Tomas Biström

The circular economy is discussed a lot, but what can it mean it practice? In Kemira´s site in Helsingborg, Sweden, we have proved that industrial symbiosis, which is one key element in a circular economy, is not only a theory, but works in practice, too. We already have business models, establishments and distribution systems that collaborate large-scale around energy, materials and logistics.

The Kemira site in Helsingborg operates an industrial park by the name of Industry Park of Sweden (IPOS). The business idea is industrial symbiosis, which means that all businesses based in the industry park cooperate in order to achieve resource efficiency, reduce costs and to minimize their environmental impact.

The site currently hosts around 20 different companies within chemical and food industry, logistics and service. All companies within the park collaborate around energy, material, utilities, logistics, infrastructure and services. For example, the businesses in the industry park share fixed costs for infrastructure and central production plants, reducing costs for all involved companies. This also reduces environmental impact, as large-scale central utility production plants are far more energy efficient than several decentralized smaller production plants.

An important part of the industrial symbiosis is sharing of the recovered energy from Kemira’s own processes. Today, 600 GWh of energy is recovered every year to replace the consumption of primary fuels not only for Kemira but also for the companies within IPOS and Helsingborg City.

This recovered energy is the base load of the district heating network in Helsingborg, accounting for 1/3 of the total annual heat demand. As Kemira’s recovered energy is produced by exothermal reactions and by heat recovery from product flows it does not generate any CO₂ emissions. If the corresponding volume of energy were to be produced by for example oil, annual emissions would be 150 000 tons CO₂ per year.

Collaboration around material flows is also extensive, as the product or by-product from one plant becomes the raw material of another. Besides from saving costs and emissions from transportation, our material collaboration also increases resource efficiency and reduces waste streams and the consumption of virgin materials.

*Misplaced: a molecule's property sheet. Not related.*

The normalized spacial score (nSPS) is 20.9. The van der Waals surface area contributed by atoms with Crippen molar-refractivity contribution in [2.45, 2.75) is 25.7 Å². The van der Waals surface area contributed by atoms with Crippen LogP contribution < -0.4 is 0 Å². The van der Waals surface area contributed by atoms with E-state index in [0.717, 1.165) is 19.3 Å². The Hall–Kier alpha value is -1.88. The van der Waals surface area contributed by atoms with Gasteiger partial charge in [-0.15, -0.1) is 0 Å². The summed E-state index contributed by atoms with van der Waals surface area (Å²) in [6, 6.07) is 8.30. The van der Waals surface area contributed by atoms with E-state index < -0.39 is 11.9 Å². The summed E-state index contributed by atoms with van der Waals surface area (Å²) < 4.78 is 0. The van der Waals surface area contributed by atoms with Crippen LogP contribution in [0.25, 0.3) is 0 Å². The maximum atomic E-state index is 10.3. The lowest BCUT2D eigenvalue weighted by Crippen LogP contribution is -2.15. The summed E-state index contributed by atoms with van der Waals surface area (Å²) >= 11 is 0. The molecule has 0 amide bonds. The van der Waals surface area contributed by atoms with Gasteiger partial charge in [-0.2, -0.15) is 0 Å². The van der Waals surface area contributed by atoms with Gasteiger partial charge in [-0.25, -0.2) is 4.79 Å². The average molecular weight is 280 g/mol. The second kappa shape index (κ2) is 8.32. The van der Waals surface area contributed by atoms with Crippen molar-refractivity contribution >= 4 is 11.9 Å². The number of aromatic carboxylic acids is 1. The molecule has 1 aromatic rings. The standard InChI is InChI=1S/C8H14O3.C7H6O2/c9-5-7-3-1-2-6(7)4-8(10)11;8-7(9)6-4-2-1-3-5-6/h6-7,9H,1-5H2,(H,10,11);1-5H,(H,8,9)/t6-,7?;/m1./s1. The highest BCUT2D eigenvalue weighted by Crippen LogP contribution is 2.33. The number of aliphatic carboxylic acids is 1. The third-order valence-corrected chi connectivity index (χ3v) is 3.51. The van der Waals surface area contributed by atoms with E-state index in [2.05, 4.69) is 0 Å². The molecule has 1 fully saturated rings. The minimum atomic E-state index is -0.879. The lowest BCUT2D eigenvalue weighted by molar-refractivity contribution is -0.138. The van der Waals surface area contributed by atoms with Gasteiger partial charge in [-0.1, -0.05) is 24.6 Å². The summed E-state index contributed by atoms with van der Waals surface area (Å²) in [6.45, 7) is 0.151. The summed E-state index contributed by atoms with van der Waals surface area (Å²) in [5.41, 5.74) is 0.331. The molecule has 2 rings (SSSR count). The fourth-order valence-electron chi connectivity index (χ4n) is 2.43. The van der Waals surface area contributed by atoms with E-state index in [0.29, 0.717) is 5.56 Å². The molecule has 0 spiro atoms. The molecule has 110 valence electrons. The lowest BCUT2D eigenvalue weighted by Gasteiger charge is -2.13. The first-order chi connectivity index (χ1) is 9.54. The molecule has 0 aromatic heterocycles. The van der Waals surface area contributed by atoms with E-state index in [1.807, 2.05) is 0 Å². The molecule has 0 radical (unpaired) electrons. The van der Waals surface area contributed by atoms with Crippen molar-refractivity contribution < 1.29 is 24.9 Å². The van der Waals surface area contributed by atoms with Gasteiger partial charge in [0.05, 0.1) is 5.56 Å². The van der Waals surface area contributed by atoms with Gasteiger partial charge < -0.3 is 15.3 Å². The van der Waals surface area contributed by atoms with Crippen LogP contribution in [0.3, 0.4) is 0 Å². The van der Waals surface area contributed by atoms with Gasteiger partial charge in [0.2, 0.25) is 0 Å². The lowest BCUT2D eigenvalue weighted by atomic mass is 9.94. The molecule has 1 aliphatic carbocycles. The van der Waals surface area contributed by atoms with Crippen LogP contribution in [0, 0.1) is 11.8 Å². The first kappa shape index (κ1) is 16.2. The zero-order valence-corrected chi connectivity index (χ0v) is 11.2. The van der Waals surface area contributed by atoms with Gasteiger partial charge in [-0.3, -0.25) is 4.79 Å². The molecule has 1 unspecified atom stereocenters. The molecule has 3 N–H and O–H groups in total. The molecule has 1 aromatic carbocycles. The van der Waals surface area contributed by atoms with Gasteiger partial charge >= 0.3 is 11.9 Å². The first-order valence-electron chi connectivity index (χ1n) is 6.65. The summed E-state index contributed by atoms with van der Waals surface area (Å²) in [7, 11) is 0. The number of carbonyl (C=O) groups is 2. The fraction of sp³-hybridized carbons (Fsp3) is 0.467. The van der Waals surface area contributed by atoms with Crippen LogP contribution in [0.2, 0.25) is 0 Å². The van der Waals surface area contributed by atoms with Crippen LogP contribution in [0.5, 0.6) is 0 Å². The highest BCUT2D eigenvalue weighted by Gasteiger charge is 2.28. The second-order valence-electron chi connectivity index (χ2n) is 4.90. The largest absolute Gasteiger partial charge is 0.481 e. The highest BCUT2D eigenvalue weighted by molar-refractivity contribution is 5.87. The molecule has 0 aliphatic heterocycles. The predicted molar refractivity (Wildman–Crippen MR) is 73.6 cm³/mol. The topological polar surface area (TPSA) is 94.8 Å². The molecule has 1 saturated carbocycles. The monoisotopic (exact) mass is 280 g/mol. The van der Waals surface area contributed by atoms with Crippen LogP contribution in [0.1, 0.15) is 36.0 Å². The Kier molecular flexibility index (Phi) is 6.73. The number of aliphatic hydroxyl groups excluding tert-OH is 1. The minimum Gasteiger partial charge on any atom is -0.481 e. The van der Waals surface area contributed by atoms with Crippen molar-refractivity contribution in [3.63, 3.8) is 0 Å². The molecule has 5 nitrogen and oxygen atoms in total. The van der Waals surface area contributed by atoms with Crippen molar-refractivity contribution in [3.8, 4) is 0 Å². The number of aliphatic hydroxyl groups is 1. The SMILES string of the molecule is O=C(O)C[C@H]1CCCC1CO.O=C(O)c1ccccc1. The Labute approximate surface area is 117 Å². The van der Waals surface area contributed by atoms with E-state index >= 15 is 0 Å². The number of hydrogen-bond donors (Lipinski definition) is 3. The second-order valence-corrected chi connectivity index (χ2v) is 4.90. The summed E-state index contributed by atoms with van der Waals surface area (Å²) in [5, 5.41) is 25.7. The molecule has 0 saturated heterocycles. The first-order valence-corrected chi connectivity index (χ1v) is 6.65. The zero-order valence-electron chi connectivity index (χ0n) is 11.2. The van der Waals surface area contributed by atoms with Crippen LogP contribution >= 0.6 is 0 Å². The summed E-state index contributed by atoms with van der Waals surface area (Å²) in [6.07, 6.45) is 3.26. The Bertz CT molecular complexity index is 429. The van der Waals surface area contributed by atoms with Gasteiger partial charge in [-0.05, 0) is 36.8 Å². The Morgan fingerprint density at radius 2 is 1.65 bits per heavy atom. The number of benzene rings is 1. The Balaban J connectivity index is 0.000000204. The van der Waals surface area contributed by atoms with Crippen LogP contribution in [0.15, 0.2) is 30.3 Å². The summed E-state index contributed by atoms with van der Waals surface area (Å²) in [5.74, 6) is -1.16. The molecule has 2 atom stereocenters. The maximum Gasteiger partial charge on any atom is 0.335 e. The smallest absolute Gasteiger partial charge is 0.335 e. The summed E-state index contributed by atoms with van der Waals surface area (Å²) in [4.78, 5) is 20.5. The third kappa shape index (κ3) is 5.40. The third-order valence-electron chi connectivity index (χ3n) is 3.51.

In 2014, Kemira Helsingborg site received E-Prize for Sweden´s most energy-smart company and was also finalist in the EU Sustainable Energy Awards 2016 for industrial symbiosis that facilitates sharing recovered energy from industrial processes.

What is really inspiring about the success in Helsingborg’s case, is the collaboration that has been key to achieving the excellent results. The industry park consists of some 20 companies collaborating around energy, material, utilities, logistics, infrastructure and services. Close collaboration with the local municipality and other local stakeholders has been equally important to achieve the full potential of the industry park.

Helsingborg is a great example of the circular economy coming to life, where one company’s waste or by-product becomes another company’s raw-material. And all of this resulting in improved resource efficiency, reduced running costs and smaller environmental impact.

Even though the Helsingborg industry park is a unique set-up that has developed over many years, systematic and continuous development as well as active collaboration are universal recopies for achieving sustainable results anywhere.


By Tomas Biström, Director, Corporate Responsibility at Kemira Oyj